LUCAS: So in '68, when you had the coup d'Žtat, things obviously changed for the worse.
MALICK: At the beginning of the '60s, independence was the energizing influence of young culture in my country. People went out and enjoyed themselves and had a lot of fun, and it was a very energetic place. But as the development of a socialist system took hold, imposing a police force that was in charge of taking care that people couldn't be out during the day and all that, this energy became much more constrained. So after '68, it was forbidden, for example, that women wear miniskirts. There were surveillance police who oversaw what the young people were doing. There were even times when people couldn't go out and take a walk.

LUCAS: So in a way, '60s radicality made the gap between Mali and the Occidental world bigger than ever, because things in Europe and America became more liberal at that time.
MALICK: We became aligned with the Communist bloc. Mali became a Communist aligned state at the height of the Cold War. Students left Mali and went to study in places like Cuba, Hungary and Moscow.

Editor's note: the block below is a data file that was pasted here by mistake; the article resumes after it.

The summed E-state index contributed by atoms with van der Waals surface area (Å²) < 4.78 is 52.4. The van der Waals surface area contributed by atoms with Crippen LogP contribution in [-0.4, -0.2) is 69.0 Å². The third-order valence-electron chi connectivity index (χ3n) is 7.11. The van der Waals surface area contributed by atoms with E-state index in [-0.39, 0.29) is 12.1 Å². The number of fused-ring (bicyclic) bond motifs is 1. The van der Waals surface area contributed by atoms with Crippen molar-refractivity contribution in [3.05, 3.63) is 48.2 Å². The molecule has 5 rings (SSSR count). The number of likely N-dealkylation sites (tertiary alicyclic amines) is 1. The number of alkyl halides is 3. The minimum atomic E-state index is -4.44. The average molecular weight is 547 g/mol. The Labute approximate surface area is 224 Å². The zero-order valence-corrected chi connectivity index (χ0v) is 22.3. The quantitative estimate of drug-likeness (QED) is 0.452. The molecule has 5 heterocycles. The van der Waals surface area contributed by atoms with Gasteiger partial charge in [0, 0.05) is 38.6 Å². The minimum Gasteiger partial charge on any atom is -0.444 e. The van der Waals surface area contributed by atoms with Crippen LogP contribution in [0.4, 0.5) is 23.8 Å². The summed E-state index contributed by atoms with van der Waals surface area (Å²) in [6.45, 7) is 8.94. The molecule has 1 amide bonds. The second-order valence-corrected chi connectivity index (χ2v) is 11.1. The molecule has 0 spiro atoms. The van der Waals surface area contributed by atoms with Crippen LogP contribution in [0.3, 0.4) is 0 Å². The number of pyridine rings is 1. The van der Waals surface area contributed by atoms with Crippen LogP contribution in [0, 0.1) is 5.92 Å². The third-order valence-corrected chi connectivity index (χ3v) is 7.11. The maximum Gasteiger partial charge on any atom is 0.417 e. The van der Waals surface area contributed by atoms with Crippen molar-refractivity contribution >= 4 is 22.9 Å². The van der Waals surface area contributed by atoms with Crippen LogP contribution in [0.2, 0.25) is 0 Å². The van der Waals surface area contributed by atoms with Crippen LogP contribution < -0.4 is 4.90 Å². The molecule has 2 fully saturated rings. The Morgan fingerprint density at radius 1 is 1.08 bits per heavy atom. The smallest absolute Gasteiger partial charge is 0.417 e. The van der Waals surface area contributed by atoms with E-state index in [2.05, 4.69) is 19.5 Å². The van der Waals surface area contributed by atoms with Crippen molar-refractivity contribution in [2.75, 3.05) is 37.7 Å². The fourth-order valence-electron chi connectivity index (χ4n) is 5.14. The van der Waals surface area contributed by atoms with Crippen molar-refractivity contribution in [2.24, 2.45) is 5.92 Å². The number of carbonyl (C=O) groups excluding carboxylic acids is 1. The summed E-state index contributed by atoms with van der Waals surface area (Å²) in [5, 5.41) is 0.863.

LUCAS: Did you do any traveling in the Eastern bloc after '68?
MALICK: No. All of my photographs were taken in Bamako, in Mali in general, and that's it.

LUCAS: How do you like taking pictures outside of Mali?
MALICK: Very much.

LUCAS: Do you find that it's very different?
MALICK: It's all the same. It's the same face. We always look for an idea, for the same face, for the same position. There is no such thing as a "European" or an "African photography." It's all the same thing.

LUCAS: I see your work as very much ahead of the times. Much of what's been happening here, in terms of style and approach, you have been doing for many years already.
MALICK: I've discovered, through all the exhibitions around the world, like the ones organized by AndrŽ Magnin, that my work is not old, is not late in arrival. It is absolutely contemporary. I've seen many exhibitions, many books, and I'm not so late. [laughs] And you know, in Mali, we liked European photography before they became interested in our African photography.

LUCAS: And now it's come full circle.
MALICK: That's right. Now everybody is interested in everything. Everybody all over the world is interested in the work that other people are doing.

LUCAS: How do you feel when you see your work in galleries or museums?
MALICK: I am very proud of that. It shows me that all those years I wasn't working for nothing. [laughs]
© index magazinegelatin1
Malick Sidibé by Lucas Michael, 1999